Increased left ventricular mass (LVM) has been shown to be an independently predictor of mortality and major adverse cardiac event including coronary heart disease, stroke, and heart failure[13]. It has been reported to be independently predictive of low ejection fraction[4]. In addition, LVM index (LVMi) to body surface area (BSA) or height2.7 and left ventricular (LV) geometric patterns have been reported to have incremental value for prognosticating beyond that of LV mass in patients with coronary artery disease (CAD)[2, 59]. LV geometric patterns, which are characterized as normal geometry, concentric remodeling, concentric and eccentric hypertrophy, are believed to have incremental value for predicting cardiovascular mortality and events beyond that of LV mass measurements[2, 7]. Left ventricular hypertrophy (LVH), either concentric or eccentric, is defined as an increase in LVMi. Concentric remodeling is defined as individuals with normal LVMi and an relative wall thickness (RWT) ratio, while normal geometry is defined as normal LVMi with a normal RWT ratio[8].

A greater extent of CAD may in part explain the increase risk of cardiovascular mortality associated with increased ventricular mass and abnormal geometry in patients with LVH[1012]. In these studies, coronary artery assessment was performed with either calcium score[10], invasive coronary angiography[11], exercise electrocardiographic stress testing[13], or prior history of CAD or myocardial infarction[2, 12]. In addition, these studies used either echocardiography and cardiac magnetic resonance imaging for LV mass analysis. Over the past few years, contrast-enhanced multi-detector computed tomography (CT) has become an emerging noninvasive modality for accurate assessment of CAD, which also allows for simultaneous three-dimensional visualization of the left ventricle for mass quantification[14].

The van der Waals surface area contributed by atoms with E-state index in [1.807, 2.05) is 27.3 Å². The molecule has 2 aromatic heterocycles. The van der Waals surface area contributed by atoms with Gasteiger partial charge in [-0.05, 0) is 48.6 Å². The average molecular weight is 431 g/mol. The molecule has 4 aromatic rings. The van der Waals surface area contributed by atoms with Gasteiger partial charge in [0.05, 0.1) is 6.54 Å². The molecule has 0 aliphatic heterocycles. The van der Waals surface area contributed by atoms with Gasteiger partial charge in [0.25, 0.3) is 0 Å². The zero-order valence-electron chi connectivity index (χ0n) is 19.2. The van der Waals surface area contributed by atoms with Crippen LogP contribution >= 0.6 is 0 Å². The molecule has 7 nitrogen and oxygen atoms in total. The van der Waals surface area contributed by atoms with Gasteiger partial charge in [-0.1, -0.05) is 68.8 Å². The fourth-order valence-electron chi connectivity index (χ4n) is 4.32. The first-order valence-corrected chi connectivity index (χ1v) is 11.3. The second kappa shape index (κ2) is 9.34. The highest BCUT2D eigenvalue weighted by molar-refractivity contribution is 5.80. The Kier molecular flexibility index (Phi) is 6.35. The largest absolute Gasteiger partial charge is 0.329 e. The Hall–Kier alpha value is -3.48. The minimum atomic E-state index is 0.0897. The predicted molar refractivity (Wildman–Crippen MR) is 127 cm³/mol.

It is unclear whether increase LVM and LVMi in the absence of LVH are associated with a higher extent of CAD or whether patients with concentric remodeling are more likely to have a greater degree of coronary plaque burden than those with normal geometry. Given that cardiac CT can assess for the presence of subclinical coronary artery disease, this imaging modalityallows for a unique insight into examining the association between LV mass measurements and coronary artery plaque burden. Thus, the purpose of this study is to determine in patients without LVH whether (1) the LV mass measurements of LVM and LVMi using 3 indexation criteria and (2) the LV geometric pattern of concentric remodeling are associated with a greater extent of CAD as determined by CT.